These supersized clownfish robots could be coming to waterways in the Middle East

By Amy Gunia, CNN

CNN  —  The world’s oceans, lakes and rivers are under mounting pressure from climate change, growing demand, urbanization, and pollution, threatening their ability to sustain life.

Without better data to understand the health of increasingly stressed waterways, the fight to save these most precious of resources will be ineffective, says Simeon Pieterkosky, co-founder of the technology company Aquaai. “Virtually every waterway is polluted to an extent where the ecosystem just can’t balance back anymore,” he explains.

Aquaai is aiming to fill that information gap using fishlike drones that collect data from underwater environments. Powered by batteries, they are designed to look and swim like fish, with a body and tail that swish from side-to-side as they cruise through the water. With their orange, white, and black neoprene skin, they resemble the clownfish star of the 2003 hit movie “Finding Nemo.”

The standard version is about 4 feet long (1.3 meters) and weighs 65 pounds (30 kilograms) and can be equipped with cameras and sensors to measure metrics like oxygen, salinity and pH levels.

Aquaai's underwater drone swims with fish

Pieterkosky, who has a background in animatronics for horror movies, was motivated to build the robots after his eight-year-old daughter learned about the ocean crisis and asked him to help protect the seas. He says it’s important that the drones can integrate into natural habitats — swimming among other creatures without disturbing them and maneuvering around obstacles smoothly.

The company has put its technology to use in California, where it was founded, and in Norway, where it has a subsidiary. It has operated in both fresh and saltwater, near dams, and in harbors and fish farms, checking things like water quality and fish health. Many fish farms use fixed sensors to monitor water quality, but CEO and co-founder Liane Thompson says this can be inefficient in giant pens, where fish might gather away from the sensors; instead Aquaai’s robots swim alongside the fish, collecting data wherever they go.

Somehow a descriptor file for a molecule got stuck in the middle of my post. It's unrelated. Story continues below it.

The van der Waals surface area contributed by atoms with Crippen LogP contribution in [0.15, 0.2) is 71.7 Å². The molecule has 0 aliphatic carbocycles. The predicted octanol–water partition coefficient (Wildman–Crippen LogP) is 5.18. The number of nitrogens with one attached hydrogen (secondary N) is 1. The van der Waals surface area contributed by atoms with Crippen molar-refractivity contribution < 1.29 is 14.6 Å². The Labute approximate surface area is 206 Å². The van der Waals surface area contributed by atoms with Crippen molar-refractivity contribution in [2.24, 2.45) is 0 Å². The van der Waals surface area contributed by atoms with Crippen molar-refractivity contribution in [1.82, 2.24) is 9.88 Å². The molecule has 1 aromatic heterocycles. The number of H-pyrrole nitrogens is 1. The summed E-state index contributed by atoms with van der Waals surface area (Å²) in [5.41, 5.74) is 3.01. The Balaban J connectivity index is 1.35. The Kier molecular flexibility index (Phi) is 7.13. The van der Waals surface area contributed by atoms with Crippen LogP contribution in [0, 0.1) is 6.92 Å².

The technology could also find a use in the Middle East, a region that is battling water scarcity. The Middle East and North Africa is home to just 1% of the world’s freshwater resources, and many countries are depleting water from underground reservoirs, largely to irrigate farmland.

Thompson and Pieterkosky, who are married, have re-located to Abu Dhabi, the capital of the United Arab Emirates, and last October, Aquaai was accepted into a “company building” program at Abu Dhabi’s tech ecosystem Hub71.

Thompson and Aquaai's fishlike drone

Thompson says its technology could be used in the region for water management, sustainable aquaculture operations, detecting derelict fishing gear and monitoring the health of corals. Aquaai is currently upgrading its underwater drones and is in discussions with various government agencies about trials to put the newest version to work.

Thompson says that across the globe, water resources are typically monitored manually, which is slow, labor-intensive and may only provide sporadic data. She believes better automation is sorely needed.

Automation “should play a crucial role in the future of water management by enhancing efficiency, reducing waste, and improving data collection for better decision-making,” said Robert C. Brears, the founder of water security platform Our Future Water, in an email.

Brears, who is not involved with Aquaai, says the company’s drones are a non-invasive and cost-effective method for real-time data collection.

Still, Aquaai has some hurdles to clear before its fishlike bots will be seen cruising through the world’s waterways. It has raised about $1.6 million in funding, but has been mostly relying on a few venture capital firms, an angel investor, family offices, a strategic corporate investor and paid trials. “We need capital to commercialize,” says Thompson, but “there are very few people who are willing to actually support those that are doing frontier technologies in the waterways.”

Aquaai co-founder and Chief Visionary Officer Simeon Pieterkosky holding an underwater drone

Water tech received less than 3% of the $48 billion climate tech funding in 2023, according to the business database Dealroom.

There are a smattering of other agencies and companies developing underwater drones for a variety of purposes. In 2021, a Chinese company debuted a sensor-filled robotic arowana fish at a military convention in Beijing, and some oil and gas companies use subsea drones to inspect their projects.

Aquaai hopes more funding will follow. “Investors should absolutely wake up,” says Pieterkosky. “It’s really about a last-ditch effort to really save the thing that actually keeps humanity alive.”

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